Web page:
changes in revenue, cash flows or earnings estimates or publication of reports by equity research analysts;
speculation in the press or investment community;
announcement or consummation of acquisitions or dispositions by us;
public reaction to our press releases, announcements and filings with the SEC;
sales of our common stock by us or shareholders, or the perception that such sales may occur;
general financial market conditions and oil and natural gas industry market conditions, including fluctuations in commodity prices;
the realization of any of the risk factors presented in this Annual Report on Form 10-K;
the recruitment or departure of key personnel;
commencement of or involvement in litigation;
the prices of oil, natural gas and natural gas liquids;
the success of our exploration and development operations, and the marketing of any oil, natural gas and natural gas liquids we produce;
changes in market valuations of companies similar to ours; and
domestic and international economic, legal and regulatory factors unrelated to our performance.
If We Fail to Maintain Effective Internal Control over Financial Reporting in the Future, Our Ability to Accurately Report Our Financial Results Could Be Adversely Affected.
As a public company with listed equity securities, we are required to comply with laws, regulations and requirements, certain corporate governance provisions of the Sarbanes-Oxley Act of 2002, related regulations of the SEC and the requirements of the NYSE. Complying with these statutes, regulations and requirements is difficult and occupies a significant amount of time of our Board of Directors and management and has significantly increased our costs and expenses.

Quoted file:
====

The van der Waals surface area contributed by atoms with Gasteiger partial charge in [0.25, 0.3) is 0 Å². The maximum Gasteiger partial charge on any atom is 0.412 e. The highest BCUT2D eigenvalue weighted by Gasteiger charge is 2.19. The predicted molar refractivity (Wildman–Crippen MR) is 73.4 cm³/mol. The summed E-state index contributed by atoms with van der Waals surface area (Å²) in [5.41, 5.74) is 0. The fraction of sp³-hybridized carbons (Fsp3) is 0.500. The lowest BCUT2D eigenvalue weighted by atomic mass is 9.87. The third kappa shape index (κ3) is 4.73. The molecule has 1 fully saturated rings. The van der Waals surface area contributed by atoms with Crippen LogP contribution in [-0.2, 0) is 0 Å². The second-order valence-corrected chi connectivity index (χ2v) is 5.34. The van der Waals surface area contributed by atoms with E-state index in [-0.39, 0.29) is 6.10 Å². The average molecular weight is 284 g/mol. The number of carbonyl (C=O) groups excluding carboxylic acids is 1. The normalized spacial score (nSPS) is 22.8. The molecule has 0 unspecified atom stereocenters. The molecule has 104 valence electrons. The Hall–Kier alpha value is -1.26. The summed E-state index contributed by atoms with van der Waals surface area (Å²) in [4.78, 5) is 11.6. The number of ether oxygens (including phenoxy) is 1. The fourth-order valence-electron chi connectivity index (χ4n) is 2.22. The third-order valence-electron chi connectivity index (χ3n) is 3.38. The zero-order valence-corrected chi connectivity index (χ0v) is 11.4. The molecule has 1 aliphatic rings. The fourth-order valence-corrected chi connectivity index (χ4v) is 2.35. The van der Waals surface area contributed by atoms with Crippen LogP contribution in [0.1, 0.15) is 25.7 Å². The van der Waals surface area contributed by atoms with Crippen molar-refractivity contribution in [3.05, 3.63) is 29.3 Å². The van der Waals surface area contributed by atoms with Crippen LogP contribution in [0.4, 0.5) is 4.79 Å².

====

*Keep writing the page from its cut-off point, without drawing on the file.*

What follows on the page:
Pursuant to the Sarbanes-Oxley Act, we are required to maintain internal controls over financial reporting. Our efforts to maintain our internal controls may not be successful, and we may be unable to maintain effective controls over our financial processes and reporting in the future and comply with the certification and reporting obligations under Sections 302 and 404 of the Sarbanes-Oxley Act. Our management does not expect that our internal controls and disclosure controls will prevent all possible error or all fraud. Further, our remediation efforts may not enable us to avoid material weaknesses in the future. Any failure to maintain effective controls could result in material misstatements that are not prevented or detected and corrected on a timely basis, which could potentially subject us to sanction or investigation by the SEC, the NYSE or other regulatory authorities. Ineffective internal controls could also cause investors to lose confidence in our reported financial information and adversely affect our business and our stock price.
We Do Not Presently Intend to Pay Any Cash Dividends on or Repurchase Any Shares of Our Common Stock.